‘A singer, dancer, policeman, psychiatrist and clown’
Gábor Takács-Nagy knows what it takes to be a good conductor, and he’s more than happy to share it
If Gábor Takács-Nagy is anything, he’s a student. The founding leader of the Takács Quartet and later the violinist of the Takács Piano Trio, he has also been an orchestral leader. For more than two decades, he has taught chamber music at the Conservatoire de Musique de Genève.
Nowadays, he’s in the public eye for his conducting and in Ireland for his association with the Irish Chamber Orchestra.
Despite his experience, he seems to approach conducting as a fascinating subject he is studying. He finds ways to absorb lessons from everything he does and pursues knowledge from anywhere and everywhere.
Total immersion is the Takács-Nagy style and it may have been his intensity and focus that cost him his position as leader of the Takács Quartet. He led the group from its foundation in 1975 until 1992, and made more than 70 appearances in Ireland for the late John Ruddock’s Limerick Music Association. But he developed muscular problems that limited him to 90 per cent of his capacity in rehearsal and 20 to 35 per cent in concert.
In one appearance at the National Concert Hall, his difficulties became so severe he had to stop playing in the middle of a piece and leave the stage to recover. His problem may have come from being “a little bit too intense”, he says. “I did not have family. I did not get married until 35. I lived only for the quartet. I wasn’t crazy, but when I got up in the morning I was already planning the rehearsals and wanting to practise.”
He doesn’t miss the travelling but he misses the repertoire. “And I miss my colleagues. We were brothers, almost.”
The four had studied with the same teachers, who encouraged them to seek improvisatory freedoms in performance, even at the expense of technical perfection. “It was total trust in the group,” he says. “When we were in top form, there were 10 or 15 seconds of each concert, sometimes three or four times, where we had this fantastic feeling that time and space is disappearing, we were just flowing with the music. I miss these moments. But sometimes now with very, very good orchestras, I can have them too.”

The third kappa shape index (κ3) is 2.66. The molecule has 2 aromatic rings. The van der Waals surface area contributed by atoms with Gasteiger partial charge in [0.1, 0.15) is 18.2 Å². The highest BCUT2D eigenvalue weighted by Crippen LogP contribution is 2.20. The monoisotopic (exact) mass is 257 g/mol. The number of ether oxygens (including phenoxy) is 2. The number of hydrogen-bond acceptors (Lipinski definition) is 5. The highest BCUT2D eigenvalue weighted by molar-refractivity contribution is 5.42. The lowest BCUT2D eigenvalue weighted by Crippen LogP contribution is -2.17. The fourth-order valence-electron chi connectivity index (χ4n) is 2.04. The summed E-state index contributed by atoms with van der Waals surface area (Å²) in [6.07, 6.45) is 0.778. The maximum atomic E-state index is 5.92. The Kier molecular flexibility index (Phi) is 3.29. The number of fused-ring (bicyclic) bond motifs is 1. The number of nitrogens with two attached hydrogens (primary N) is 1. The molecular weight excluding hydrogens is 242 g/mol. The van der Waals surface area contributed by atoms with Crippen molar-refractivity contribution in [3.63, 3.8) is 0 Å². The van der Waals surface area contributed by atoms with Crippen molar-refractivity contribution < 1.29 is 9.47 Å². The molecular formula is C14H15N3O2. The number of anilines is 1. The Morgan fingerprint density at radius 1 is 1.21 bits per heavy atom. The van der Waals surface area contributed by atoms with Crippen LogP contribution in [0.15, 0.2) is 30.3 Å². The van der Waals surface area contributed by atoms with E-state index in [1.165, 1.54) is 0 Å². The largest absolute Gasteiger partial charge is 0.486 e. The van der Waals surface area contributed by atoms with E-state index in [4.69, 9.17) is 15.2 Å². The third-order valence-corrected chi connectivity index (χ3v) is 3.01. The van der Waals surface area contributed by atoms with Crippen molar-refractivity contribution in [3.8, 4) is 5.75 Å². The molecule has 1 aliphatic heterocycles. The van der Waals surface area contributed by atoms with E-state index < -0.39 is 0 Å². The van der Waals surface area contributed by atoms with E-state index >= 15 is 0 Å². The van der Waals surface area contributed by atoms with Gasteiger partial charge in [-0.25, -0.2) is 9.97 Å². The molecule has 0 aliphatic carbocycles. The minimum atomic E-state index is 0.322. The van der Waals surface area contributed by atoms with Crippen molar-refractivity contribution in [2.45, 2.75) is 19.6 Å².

It was Tibor Varga, “a brilliant Hungarian violinist who taught in Switzerland” and at whose academy Takács-Nagy worked, who first asked him to conduct.
“He told me conducting is not easy, but not as complicated as it looks. The secret is the upbeat. If you have a clear upbeat which has already the tempo, dynamics and character, who cares when you arrive down. It will be together. The anticipation is important, not the arrival.”
He’s also learned from other conductors who knew him from his quartet days. “One is Simon Rattle. I went to his dressing room after a concert and asked for his advice. He told me, first of all, you have to know it’s psychologically tiring to play in an orchestra and there are a lot of frustrated people there. Every five minutes you have to wake them up in the rehearsal. Either make a joke or dance or use an unexpected image. A caffeine injection.